I've got a table of customer orders, on a MariaDB (MySQL) server, using InnoDB, 2GB in size, with 3 million records.
Most SELECT's use an index, and respond reasonably fast, but the admin have a rarely used "advanced search" feature, which is taking a long time to process.
It takes ~10 seconds to find the first 50 results; and if that query returns 50 results (or loading page 2+ of the results), it takes a further ~30 seconds to
COUNT(id) the results (used to show the total number of results, and provide pagination links).
It used to use
SQL_CALC_FOUND_ROWS, but that was removed last year, as its been deprecated since MySQL 8.0.17 (2019-07-22); and will presumably be removed from MariaDB in the future.
The admin can search based on one or more fields, e.g.
- First Name
- Last Name
- Mobile Number
- Telephone Number
- Email Address
If they provide a value for a field, it's added to the SELECT query, and it uses
field LIKE "%value%" so it can do a partial match on values.
The results are also sorted by a created date, and excluded if the order has been cancelled (which uses a DATETIME field).
I don't think normal indexing is going to work, so was wondering what other options might help?
There is a
FULLTEXT index on a field that contains a lot of keywords from the order (including values from the listed search fields), this works well for the normal search feature, but I don't think I'll be able to use it here.
Two weeks ago the database used to run locally, when it was using MyISAM, on a "t2.medium" EC2 server (4GB RAM, but also running Apache/PHP/etc), and this search feature worked fairly well (~2 seconds)... but it's now on a "db.t4g.small" AWS RDS server (2GB of RAM), and uses InnoDB, it's considerably slower.
It's possible to upgrade to a more powerful server, but everything else seems to be fine... and the database is 14 GB in total, presuming that it would need to all be loaded into RAM (the advanced search is rarely used), the 16GB server is about x7 the price ($25.55 vs $173.14).
While I believe this is a general question (how to search several text fields in a big table); for some more specific details, the SQL would be something like:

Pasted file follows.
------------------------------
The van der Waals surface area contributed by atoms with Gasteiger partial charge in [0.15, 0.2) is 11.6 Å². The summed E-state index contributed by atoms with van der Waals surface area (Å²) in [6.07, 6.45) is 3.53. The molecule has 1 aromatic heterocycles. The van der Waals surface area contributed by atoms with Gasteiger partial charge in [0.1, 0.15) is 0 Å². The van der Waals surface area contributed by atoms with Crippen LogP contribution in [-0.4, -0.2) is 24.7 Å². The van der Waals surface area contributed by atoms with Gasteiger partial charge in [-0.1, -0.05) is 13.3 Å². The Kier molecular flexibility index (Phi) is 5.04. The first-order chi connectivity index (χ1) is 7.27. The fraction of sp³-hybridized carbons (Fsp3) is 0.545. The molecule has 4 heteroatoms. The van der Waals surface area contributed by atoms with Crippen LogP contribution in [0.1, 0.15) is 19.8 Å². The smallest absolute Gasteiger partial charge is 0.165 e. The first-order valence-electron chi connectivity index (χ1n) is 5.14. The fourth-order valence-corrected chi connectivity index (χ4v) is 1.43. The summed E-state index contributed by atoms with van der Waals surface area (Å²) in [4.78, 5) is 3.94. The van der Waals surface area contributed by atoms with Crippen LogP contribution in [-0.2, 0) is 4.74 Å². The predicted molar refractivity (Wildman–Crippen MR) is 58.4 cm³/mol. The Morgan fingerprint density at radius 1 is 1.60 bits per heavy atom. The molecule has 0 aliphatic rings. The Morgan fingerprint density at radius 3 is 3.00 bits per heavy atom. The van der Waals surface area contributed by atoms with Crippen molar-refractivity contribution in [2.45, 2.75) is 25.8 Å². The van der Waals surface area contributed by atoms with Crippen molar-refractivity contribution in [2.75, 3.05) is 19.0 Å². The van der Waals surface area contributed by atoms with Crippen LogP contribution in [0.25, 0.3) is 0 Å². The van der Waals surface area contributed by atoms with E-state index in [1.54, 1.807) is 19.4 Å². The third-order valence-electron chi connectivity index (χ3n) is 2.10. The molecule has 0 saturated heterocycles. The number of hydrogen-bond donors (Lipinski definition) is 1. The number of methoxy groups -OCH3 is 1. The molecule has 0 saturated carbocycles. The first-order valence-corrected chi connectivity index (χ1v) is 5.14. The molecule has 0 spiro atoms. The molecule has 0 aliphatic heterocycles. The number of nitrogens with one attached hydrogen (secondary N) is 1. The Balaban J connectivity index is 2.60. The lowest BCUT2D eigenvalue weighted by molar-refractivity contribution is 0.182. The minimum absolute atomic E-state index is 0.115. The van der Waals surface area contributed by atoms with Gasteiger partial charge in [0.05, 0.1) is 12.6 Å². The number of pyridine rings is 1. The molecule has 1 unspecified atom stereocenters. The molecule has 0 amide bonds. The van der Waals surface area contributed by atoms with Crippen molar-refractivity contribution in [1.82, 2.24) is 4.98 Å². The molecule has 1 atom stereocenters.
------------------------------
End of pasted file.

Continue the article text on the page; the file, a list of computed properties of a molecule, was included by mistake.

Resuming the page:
SELECT o.id, o.created, o.payment_received, o.settled, o.dispatched, o.first_name, o.last_name, o.email FROM orders AS o WHERE o.first_name LIKE "%Craig%" AND o.last_name LIKE "%Francis%" AND o.address_post_code LIKE "%10%" AND o.cancelled = "0000-00-00 00:00:00" ORDER BY payment_received DESC LIMIT 0, 50;
The fields searched will depend on what the admin has provided.
And if 50 results are returned, then it will also run:
SELECT COUNT(o.id) AS c FROM orders AS o WHERE o.first_name LIKE "%Craig%" AND o.last_name LIKE "%Francis%" AND o.address_post_code LIKE "%10%" AND o.cancelled = "0000-00-00 00:00:00";
The table structure uses
tinytext fields for these searchable fields.
It does have 77 columns, but most are unrelated for this (e.g. vat, discounts, tracking information), so I'll abbreviate it to the following:
CREATE TABLE orders ( id int(11) NOT NULL AUTO_INCREMENT, created datetime NOT NULL, payment_received datetime NOT NULL DEFAULT '0000-00-00 00:00:00', settled datetime NOT NULL DEFAULT '0000-00-00 00:00:00', dispatched datetime NOT NULL, email varchar(100) NOT NULL, first_name tinytext NOT NULL, last_name tinytext NOT NULL, address_line_1 tinytext NOT NULL, address_line_2 tinytext NOT NULL, address_line_3 tinytext NOT NULL, address_city tinytext NOT NULL, address_post_code tinytext NOT NULL, address_country tinytext NOT NULL, address_telephone tinytext NOT NULL, address_mobile tinytext NOT NULL, cancelled datetime NOT NULL, cache_keyword text NOT NULL, PRIMARY KEY (id), KEY email (email), KEY settled (settled), KEY payment_received (payment_received,cancelled), FULLTEXT KEY cache_keyword (cache_keyword) );
cache_keyword is an interesting one, as it gets populated with a
CONCAT() of the searchable field values, this works great for the normal search, but does not work in this "advanced search", as the admin are typically searching for partial values.
ANALYZE for this query is predictably boring, but I do occasionally see it using the
payment_received index (presumably for the ORDER BY).
|1||SIMPLE||o||ALL||NULL||NULL||NULL||NULL||3163161||30.00||100.00||100.00||Using where; Using filesort|